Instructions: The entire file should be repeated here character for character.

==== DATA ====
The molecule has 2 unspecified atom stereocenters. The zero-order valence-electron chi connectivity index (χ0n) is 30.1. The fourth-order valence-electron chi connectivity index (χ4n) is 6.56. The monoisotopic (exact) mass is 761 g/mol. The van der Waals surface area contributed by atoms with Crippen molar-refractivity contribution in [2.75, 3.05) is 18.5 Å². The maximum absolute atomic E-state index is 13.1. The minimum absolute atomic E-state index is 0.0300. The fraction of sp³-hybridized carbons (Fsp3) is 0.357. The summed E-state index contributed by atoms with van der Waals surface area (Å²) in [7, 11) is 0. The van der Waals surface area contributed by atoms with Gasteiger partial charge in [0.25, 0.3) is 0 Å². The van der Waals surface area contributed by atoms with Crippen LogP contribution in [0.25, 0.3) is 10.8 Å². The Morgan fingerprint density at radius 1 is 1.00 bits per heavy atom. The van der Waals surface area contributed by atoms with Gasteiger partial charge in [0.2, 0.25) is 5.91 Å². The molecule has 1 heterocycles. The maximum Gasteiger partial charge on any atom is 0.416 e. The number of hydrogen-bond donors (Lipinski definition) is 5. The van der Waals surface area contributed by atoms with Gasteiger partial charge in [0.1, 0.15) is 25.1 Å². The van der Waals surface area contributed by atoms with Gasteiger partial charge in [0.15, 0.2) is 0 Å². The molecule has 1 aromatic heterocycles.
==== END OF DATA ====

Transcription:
The molecule has 2 unspecified atom stereocenters. The zero-order valence-electron chi connectivity index (χ0n) is 30.1. The fourth-order valence-electron chi connectivity index (χ4n) is 6.56. The monoisotopic (exact) mass is 761 g/mol. The van der Waals surface area contributed by atoms with Crippen molar-refractivity contribution in [2.75, 3.05) is 18.5 Å². The maximum absolute atomic E-state index is 13.1. The minimum absolute atomic E-state index is 0.0300. The fraction of sp³-hybridized carbons (Fsp3) is 0.357. The summed E-state index contributed by atoms with van der Waals surface area (Å²) in [7, 11) is 0. The van der Waals surface area contributed by atoms with Gasteiger partial charge in [0.25, 0.3) is 0 Å². The van der Waals surface area contributed by atoms with Crippen LogP contribution in [0.25, 0.3) is 10.8 Å². The Morgan fingerprint density at radius 1 is 1.00 bits per heavy atom. The van der Waals surface area contributed by atoms with Gasteiger partial charge in [0.2, 0.25) is 5.91 Å². The molecule has 1 heterocycles. The maximum Gasteiger partial charge on any atom is 0.416 e. The number of hydrogen-bond donors (Lipinski definition) is 5. The van der Waals surface area contributed by atoms with Gasteiger partial charge in [0.1, 0.15) is 25.1 Å². The van der Waals surface area contributed by atoms with Gasteiger partial charge in [0.15, 0.2) is 0 Å². The molecule has 1 aromatic heterocycles.